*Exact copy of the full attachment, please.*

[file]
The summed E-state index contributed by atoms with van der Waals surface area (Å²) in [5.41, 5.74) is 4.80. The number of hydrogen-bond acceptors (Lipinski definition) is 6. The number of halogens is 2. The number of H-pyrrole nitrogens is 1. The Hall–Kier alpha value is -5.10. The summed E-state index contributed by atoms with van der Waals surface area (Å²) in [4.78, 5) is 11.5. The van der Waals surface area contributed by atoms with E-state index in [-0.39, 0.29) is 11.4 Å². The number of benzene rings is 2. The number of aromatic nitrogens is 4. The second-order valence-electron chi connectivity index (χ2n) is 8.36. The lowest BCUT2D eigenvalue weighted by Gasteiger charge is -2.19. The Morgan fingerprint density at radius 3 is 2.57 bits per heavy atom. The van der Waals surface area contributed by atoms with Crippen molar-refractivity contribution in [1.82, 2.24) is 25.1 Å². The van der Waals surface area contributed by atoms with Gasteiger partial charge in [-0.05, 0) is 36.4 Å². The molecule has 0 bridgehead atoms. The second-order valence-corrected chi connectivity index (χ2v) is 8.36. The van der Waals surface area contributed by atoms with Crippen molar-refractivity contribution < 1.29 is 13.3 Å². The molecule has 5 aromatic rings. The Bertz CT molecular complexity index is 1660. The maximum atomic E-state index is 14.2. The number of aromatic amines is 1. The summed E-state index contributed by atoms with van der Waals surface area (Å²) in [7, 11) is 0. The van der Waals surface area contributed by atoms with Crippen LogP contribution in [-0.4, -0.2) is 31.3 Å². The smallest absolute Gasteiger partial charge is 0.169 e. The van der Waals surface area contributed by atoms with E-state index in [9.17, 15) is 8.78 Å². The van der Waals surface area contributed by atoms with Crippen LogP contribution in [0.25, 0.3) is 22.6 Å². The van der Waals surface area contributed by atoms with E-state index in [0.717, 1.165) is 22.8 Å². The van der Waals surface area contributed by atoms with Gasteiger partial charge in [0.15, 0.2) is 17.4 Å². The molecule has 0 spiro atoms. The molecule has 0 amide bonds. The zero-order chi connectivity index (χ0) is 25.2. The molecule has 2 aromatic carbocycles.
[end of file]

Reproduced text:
The summed E-state index contributed by atoms with van der Waals surface area (Å²) in [5.41, 5.74) is 4.80. The number of hydrogen-bond acceptors (Lipinski definition) is 6. The number of halogens is 2. The number of H-pyrrole nitrogens is 1. The Hall–Kier alpha value is -5.10. The summed E-state index contributed by atoms with van der Waals surface area (Å²) in [4.78, 5) is 11.5. The van der Waals surface area contributed by atoms with E-state index in [-0.39, 0.29) is 11.4 Å². The number of benzene rings is 2. The number of aromatic nitrogens is 4. The second-order valence-electron chi connectivity index (χ2n) is 8.36. The lowest BCUT2D eigenvalue weighted by Gasteiger charge is -2.19. The Morgan fingerprint density at radius 3 is 2.57 bits per heavy atom. The van der Waals surface area contributed by atoms with Crippen molar-refractivity contribution in [1.82, 2.24) is 25.1 Å². The van der Waals surface area contributed by atoms with Gasteiger partial charge in [-0.05, 0) is 36.4 Å². The molecule has 0 bridgehead atoms. The second-order valence-corrected chi connectivity index (χ2v) is 8.36. The van der Waals surface area contributed by atoms with Crippen molar-refractivity contribution < 1.29 is 13.3 Å². The molecule has 5 aromatic rings. The Bertz CT molecular complexity index is 1660. The maximum atomic E-state index is 14.2. The number of aromatic amines is 1. The summed E-state index contributed by atoms with van der Waals surface area (Å²) in [7, 11) is 0. The van der Waals surface area contributed by atoms with Crippen LogP contribution in [-0.4, -0.2) is 31.3 Å². The smallest absolute Gasteiger partial charge is 0.169 e. The van der Waals surface area contributed by atoms with E-state index in [9.17, 15) is 8.78 Å². The van der Waals surface area contributed by atoms with Crippen LogP contribution in [0.25, 0.3) is 22.6 Å². The van der Waals surface area contributed by atoms with E-state index in [0.717, 1.165) is 22.8 Å². The van der Waals surface area contributed by atoms with Gasteiger partial charge in [0.15, 0.2) is 17.4 Å². The molecule has 0 spiro atoms. The molecule has 0 amide bonds. The zero-order chi connectivity index (χ0) is 25.2. The molecule has 2 aromatic carbocycles.